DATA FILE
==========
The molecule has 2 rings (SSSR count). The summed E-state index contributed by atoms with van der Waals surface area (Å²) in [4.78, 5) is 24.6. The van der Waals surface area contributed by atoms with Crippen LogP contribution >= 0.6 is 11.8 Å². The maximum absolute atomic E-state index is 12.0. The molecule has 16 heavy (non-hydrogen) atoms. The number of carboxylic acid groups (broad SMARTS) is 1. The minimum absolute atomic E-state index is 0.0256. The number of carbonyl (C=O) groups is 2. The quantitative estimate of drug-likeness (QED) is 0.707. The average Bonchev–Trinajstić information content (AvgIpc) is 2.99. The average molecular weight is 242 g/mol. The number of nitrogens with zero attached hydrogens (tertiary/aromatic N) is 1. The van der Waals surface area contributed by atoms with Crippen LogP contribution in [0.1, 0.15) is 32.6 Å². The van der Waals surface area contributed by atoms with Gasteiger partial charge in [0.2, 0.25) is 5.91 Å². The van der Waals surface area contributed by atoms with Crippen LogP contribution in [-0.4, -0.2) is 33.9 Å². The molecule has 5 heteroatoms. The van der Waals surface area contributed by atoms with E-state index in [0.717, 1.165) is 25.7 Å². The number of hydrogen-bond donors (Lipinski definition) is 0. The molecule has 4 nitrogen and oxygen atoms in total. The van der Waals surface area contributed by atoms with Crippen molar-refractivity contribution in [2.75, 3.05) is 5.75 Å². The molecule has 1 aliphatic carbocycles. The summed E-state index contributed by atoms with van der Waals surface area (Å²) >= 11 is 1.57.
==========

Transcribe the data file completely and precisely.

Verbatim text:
The molecule has 2 rings (SSSR count). The summed E-state index contributed by atoms with van der Waals surface area (Å²) in [4.78, 5) is 24.6. The van der Waals surface area contributed by atoms with Crippen LogP contribution >= 0.6 is 11.8 Å². The maximum absolute atomic E-state index is 12.0. The molecule has 16 heavy (non-hydrogen) atoms. The number of carboxylic acid groups (broad SMARTS) is 1. The minimum absolute atomic E-state index is 0.0256. The number of carbonyl (C=O) groups is 2. The quantitative estimate of drug-likeness (QED) is 0.707. The average Bonchev–Trinajstić information content (AvgIpc) is 2.99. The average molecular weight is 242 g/mol. The number of nitrogens with zero attached hydrogens (tertiary/aromatic N) is 1. The van der Waals surface area contributed by atoms with Crippen LogP contribution in [0.1, 0.15) is 32.6 Å². The van der Waals surface area contributed by atoms with Gasteiger partial charge in [0.2, 0.25) is 5.91 Å². The van der Waals surface area contributed by atoms with Crippen LogP contribution in [-0.4, -0.2) is 33.9 Å². The molecule has 5 heteroatoms. The van der Waals surface area contributed by atoms with E-state index in [0.717, 1.165) is 25.7 Å². The number of hydrogen-bond donors (Lipinski definition) is 0. The molecule has 4 nitrogen and oxygen atoms in total. The van der Waals surface area contributed by atoms with Crippen molar-refractivity contribution in [2.75, 3.05) is 5.75 Å². The molecule has 1 aliphatic carbocycles. The summed E-state index contributed by atoms with van der Waals surface area (Å²) >= 11 is 1.57.